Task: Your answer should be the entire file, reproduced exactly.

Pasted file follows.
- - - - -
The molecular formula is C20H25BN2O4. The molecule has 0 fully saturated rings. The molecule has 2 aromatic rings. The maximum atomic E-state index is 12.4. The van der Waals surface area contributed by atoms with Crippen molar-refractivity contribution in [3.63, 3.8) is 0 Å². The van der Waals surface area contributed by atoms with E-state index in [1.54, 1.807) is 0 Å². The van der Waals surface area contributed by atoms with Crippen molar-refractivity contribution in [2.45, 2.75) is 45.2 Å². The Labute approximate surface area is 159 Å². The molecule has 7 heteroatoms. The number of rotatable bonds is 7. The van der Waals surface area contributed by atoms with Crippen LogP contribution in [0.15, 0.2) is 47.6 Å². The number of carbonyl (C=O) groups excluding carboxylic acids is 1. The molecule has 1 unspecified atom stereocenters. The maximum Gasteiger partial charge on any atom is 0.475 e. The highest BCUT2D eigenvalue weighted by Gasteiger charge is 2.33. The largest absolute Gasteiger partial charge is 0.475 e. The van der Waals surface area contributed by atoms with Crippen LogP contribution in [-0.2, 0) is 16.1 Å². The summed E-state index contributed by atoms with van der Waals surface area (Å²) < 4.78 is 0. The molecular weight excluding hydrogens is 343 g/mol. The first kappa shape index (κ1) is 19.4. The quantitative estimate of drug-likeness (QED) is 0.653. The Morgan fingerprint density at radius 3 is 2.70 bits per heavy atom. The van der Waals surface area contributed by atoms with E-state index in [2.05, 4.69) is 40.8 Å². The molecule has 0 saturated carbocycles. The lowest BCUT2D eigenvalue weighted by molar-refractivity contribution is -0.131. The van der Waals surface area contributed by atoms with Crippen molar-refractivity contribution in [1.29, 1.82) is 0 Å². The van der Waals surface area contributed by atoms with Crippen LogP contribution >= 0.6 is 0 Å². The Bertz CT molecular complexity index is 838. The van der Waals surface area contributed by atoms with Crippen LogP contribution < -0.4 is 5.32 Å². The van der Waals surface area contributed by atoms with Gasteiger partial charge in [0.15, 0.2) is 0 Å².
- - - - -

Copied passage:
The molecular formula is C20H25BN2O4. The molecule has 0 fully saturated rings. The molecule has 2 aromatic rings. The maximum atomic E-state index is 12.4. The van der Waals surface area contributed by atoms with Crippen molar-refractivity contribution in [3.63, 3.8) is 0 Å². The van der Waals surface area contributed by atoms with E-state index in [1.54, 1.807) is 0 Å². The van der Waals surface area contributed by atoms with Crippen molar-refractivity contribution in [2.45, 2.75) is 45.2 Å². The Labute approximate surface area is 159 Å². The molecule has 7 heteroatoms. The number of rotatable bonds is 7. The van der Waals surface area contributed by atoms with Crippen LogP contribution in [0.15, 0.2) is 47.6 Å². The number of carbonyl (C=O) groups excluding carboxylic acids is 1. The molecule has 1 unspecified atom stereocenters. The maximum Gasteiger partial charge on any atom is 0.475 e. The highest BCUT2D eigenvalue weighted by Gasteiger charge is 2.33. The largest absolute Gasteiger partial charge is 0.475 e. The van der Waals surface area contributed by atoms with Crippen LogP contribution in [-0.2, 0) is 16.1 Å². The summed E-state index contributed by atoms with van der Waals surface area (Å²) < 4.78 is 0. The molecular weight excluding hydrogens is 343 g/mol. The first kappa shape index (κ1) is 19.4. The quantitative estimate of drug-likeness (QED) is 0.653. The Morgan fingerprint density at radius 3 is 2.70 bits per heavy atom. The van der Waals surface area contributed by atoms with E-state index in [2.05, 4.69) is 40.8 Å². The molecule has 0 saturated carbocycles. The lowest BCUT2D eigenvalue weighted by molar-refractivity contribution is -0.131. The van der Waals surface area contributed by atoms with Crippen molar-refractivity contribution in [1.29, 1.82) is 0 Å². The van der Waals surface area contributed by atoms with Crippen LogP contribution >= 0.6 is 0 Å². The Bertz CT molecular complexity index is 838. The van der Waals surface area contributed by atoms with Crippen LogP contribution < -0.4 is 5.32 Å². The van der Waals surface area contributed by atoms with Gasteiger partial charge in [0.15, 0.2) is 0 Å².